F.B. Hole

Ephesians 3

Having presented us with this great unfolding of truth, Paul commences to exhort us to walk in a way that shall be worthy of such an exalted vocation. This may be seen if the first verses of chapters 3 and 4 are read together. The whole of chapter 3 excepting verse 1, is a parenthesis, in which he points out how definitely the Lord had entrusted to him the ministry of all this truth-which he calls, "the mystery"-and in which he again puts on record that which he prayed for the Ephesian ...

Ephesians 2

The church is not yet completed, and the saints are here in weakness, but our Head is exalted far above all by the surpassing greatness of divine power, and this exhibits how great is the power that works toward us in life-giving energy. Hence chapter 2 simply opens with, "And you, who were dead in trespasses and sins." God's power has wrought, "in Christ . . . and you." It wrought in Christ when He was dead on account of our trespasses and sins. It wrought in us when we were dead in our...

Ephesians 1

After the opening words of salutation the Apostle goes straight to the heart of his theme in the spirit of a worshipper. We have been blessed in such rich fashion by the God and Father of our Lord Jesus Christ that He blesses God in return and carries our hearts with him in doing so. The blessings that are ours are characterized by three things. They are spiritual, not material as were Israel's blessings under the old covenant, in such matters as ample food and health and peace under di...

Luke 22

As we commence to read this chapter, we reach the closing scenes of our Lord's life. The Passover was not only a standing witness to Israel's deliverance from Egypt but also a type of the great Sacrifice which was yet to come. Now at last the climax approached, and "Christ our Passover" was to be sacrificed for us precisely at the Passover season. The religious leaders were scheming how they might kill Him in spite of the fact that many of the people viewed Him with favour. Satan ins...

Luke 21

Then He looked up, and here were some of these rich men ostentatiously casting their money into the temple treasury, and amongst them came a poor widow casting in her two mites. We must not allow the break of the chapters to divorce in our minds these opening verses from the closing two of Luke 20. The widow was presumably one of those whose "house" had been devoured, yet instead of repining, she cast her last two mites into the temple treasury. Under these circumstances her gift was tr...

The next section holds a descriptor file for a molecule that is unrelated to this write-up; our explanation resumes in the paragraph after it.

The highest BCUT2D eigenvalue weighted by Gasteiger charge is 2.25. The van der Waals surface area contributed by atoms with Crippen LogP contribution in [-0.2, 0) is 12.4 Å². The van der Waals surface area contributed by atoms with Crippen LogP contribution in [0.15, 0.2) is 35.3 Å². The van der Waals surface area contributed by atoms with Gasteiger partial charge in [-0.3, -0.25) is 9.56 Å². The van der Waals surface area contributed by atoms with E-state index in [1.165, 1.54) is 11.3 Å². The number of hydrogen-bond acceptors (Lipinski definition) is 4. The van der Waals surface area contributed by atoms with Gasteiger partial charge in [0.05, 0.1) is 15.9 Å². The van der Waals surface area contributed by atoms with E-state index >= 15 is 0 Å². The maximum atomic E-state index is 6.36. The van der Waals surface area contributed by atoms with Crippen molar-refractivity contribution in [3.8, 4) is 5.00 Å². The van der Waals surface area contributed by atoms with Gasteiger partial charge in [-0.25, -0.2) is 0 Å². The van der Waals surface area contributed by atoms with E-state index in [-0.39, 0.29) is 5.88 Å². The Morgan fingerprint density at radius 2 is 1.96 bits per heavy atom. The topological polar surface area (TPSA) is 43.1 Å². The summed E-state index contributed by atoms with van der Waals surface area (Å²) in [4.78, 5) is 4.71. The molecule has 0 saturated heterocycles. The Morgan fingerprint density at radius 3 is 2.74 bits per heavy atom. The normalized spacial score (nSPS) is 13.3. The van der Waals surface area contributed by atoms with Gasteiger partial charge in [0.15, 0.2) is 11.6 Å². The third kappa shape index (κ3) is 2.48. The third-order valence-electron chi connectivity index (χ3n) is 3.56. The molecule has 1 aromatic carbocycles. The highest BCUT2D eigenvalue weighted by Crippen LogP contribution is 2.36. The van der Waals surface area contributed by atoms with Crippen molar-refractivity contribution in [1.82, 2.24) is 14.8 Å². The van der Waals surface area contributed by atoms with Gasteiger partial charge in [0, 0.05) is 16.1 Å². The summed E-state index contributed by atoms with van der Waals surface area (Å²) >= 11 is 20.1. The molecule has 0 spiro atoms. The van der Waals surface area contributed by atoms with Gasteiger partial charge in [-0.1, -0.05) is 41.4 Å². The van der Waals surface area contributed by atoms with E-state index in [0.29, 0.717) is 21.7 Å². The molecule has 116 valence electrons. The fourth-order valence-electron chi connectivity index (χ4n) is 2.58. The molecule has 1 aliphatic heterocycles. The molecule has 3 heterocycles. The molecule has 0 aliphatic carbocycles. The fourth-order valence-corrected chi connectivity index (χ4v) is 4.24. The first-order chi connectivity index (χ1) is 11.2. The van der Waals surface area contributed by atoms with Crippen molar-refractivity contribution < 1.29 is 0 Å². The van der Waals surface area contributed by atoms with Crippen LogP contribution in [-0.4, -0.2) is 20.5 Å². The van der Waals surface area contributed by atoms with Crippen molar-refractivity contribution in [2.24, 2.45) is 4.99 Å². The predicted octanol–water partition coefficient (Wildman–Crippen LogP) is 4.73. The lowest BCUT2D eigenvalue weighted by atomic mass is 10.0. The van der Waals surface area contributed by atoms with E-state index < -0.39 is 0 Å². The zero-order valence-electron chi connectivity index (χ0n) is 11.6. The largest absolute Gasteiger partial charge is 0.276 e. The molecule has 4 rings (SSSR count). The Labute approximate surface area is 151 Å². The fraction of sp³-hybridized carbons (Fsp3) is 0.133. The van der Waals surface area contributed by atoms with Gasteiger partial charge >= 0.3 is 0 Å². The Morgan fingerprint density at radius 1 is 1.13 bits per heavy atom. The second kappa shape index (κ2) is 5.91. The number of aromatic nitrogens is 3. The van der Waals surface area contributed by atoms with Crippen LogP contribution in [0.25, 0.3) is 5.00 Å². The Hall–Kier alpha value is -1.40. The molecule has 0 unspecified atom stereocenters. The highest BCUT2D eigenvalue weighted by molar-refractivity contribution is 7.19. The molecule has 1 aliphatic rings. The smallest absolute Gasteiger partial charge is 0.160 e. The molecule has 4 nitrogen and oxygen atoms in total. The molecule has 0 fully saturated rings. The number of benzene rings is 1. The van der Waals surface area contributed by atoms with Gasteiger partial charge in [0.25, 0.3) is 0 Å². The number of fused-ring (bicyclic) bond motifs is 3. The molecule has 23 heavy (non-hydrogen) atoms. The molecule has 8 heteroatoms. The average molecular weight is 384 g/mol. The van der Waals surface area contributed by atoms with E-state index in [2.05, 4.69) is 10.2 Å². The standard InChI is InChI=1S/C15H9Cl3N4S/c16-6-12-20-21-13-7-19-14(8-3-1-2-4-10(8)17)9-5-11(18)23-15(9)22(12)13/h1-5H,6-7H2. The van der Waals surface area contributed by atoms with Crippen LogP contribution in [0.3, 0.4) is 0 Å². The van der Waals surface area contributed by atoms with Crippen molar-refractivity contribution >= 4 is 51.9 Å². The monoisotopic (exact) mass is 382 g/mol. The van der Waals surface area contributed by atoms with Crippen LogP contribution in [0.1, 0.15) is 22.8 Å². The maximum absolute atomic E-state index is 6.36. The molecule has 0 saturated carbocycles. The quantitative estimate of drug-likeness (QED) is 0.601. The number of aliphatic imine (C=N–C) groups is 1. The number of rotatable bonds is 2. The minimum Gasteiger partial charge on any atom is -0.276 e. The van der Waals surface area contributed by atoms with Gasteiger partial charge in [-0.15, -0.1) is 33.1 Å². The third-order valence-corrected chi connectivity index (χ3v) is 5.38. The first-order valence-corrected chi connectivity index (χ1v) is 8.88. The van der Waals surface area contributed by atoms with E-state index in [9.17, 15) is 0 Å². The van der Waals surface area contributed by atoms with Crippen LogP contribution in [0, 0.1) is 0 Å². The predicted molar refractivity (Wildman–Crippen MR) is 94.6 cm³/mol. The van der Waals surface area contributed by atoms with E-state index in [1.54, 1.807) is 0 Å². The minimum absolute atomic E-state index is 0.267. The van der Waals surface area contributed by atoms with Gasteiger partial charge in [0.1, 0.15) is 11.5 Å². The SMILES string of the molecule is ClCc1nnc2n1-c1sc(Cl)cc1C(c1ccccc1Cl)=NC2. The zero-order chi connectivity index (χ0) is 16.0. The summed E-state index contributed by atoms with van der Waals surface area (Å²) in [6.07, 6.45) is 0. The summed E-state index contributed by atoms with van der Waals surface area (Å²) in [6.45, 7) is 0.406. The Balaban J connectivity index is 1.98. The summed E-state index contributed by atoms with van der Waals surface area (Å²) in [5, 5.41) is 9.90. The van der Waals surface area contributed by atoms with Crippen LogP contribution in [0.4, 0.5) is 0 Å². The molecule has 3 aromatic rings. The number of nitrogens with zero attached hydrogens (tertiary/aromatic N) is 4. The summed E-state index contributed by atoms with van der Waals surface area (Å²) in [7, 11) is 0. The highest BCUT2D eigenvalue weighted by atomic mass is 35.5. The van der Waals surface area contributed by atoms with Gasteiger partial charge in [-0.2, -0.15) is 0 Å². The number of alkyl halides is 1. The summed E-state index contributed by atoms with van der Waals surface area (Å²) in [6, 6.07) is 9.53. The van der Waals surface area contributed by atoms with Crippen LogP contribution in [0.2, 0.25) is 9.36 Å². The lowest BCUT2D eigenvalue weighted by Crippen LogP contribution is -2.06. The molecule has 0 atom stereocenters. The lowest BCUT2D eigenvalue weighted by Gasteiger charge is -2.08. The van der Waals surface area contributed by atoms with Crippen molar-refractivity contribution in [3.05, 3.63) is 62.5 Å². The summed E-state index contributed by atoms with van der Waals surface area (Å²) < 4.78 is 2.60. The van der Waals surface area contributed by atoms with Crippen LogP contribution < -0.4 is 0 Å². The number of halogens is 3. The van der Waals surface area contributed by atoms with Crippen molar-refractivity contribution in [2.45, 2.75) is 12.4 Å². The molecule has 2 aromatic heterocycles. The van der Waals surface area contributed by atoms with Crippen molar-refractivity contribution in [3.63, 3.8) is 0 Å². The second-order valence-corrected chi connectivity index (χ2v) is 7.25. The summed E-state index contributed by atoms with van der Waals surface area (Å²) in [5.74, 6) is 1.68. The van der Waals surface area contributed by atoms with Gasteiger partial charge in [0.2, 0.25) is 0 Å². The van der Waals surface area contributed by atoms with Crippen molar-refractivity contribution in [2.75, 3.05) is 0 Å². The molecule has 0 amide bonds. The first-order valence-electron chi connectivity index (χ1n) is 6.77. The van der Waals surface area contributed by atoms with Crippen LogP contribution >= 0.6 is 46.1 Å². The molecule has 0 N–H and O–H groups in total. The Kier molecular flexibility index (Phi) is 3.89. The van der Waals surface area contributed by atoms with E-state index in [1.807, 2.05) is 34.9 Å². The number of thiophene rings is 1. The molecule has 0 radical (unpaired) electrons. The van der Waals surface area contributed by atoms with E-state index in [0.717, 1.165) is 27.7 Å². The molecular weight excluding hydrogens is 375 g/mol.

Luke 20

Yet in the precincts of the temple the Lord taught daily during this last week of His life, so it is not surprising that He came into conflict with them. The whole of this chapter is occupied with details of the conflict. The chief priest and scribes began the conflict, and at the end they were left silenced and unmasked. They started by challenging His authority. They were the people in authority there, and to them He was but an upstart "Prophet" from Nazareth. Their question assu...

Luke 19

Only Luke tells us about the conversion of Zacchaeus, which fits in so strikingly with the theme of his Gospel. The publican, though so despised by the leaders of his people, was a fit subject for the grace of the Lord, and he was marked by the faith which is ready to receive it. Zacchaeus had no physical or material needs; his was a case of spiritual need only. The people flung the epithet, "sinner," at him. It was a true epithet, and Zacchaeus knew it, yet it provoked him into an atte...

Luke 18

In speaking the parable, with which this chapter opens, the Lord was continuing the same line of thought, as is shown by His application of the parable in verses 7 and 8. When the kingdom arrives it will mean judgment for the evil-doers, but the days just before its arrival will mean tribulation for saints. Their resource will be prayer. Even an unjust judge will be moved to right the wrongs of a widow, if she is sufficiently importunate; so the saint may continue waiting upon God with ...

Luke 17

The latter part of the previous chapter, verse 14 to the end, was spoken to the Pharisees: at the beginning of this chapter the Lord again addresses His disciples. The rich man had stumbled over his possessions into hell, and now the Lord tells His disciples that, the world being what it is, "offences," or occasions of stumbling are inevitable. The great thing is to avoid being an "offence" to anyone else, to even the least important. The consequences are so serious that anything is bet...

Luke 16

These parables were spoken to the Pharisees but the one that opens this chapter was spoken to the disciples. They were instructed by it as to the position in which men find themselves before God, and the behaviour that befits them in that position. We are stewards, and have been unfaithful in our stewardship. The steward was accused to his master that he had "wasted his goods." This phrase gives us a link with the previous parable, for the younger son had "wasted his substance with r...
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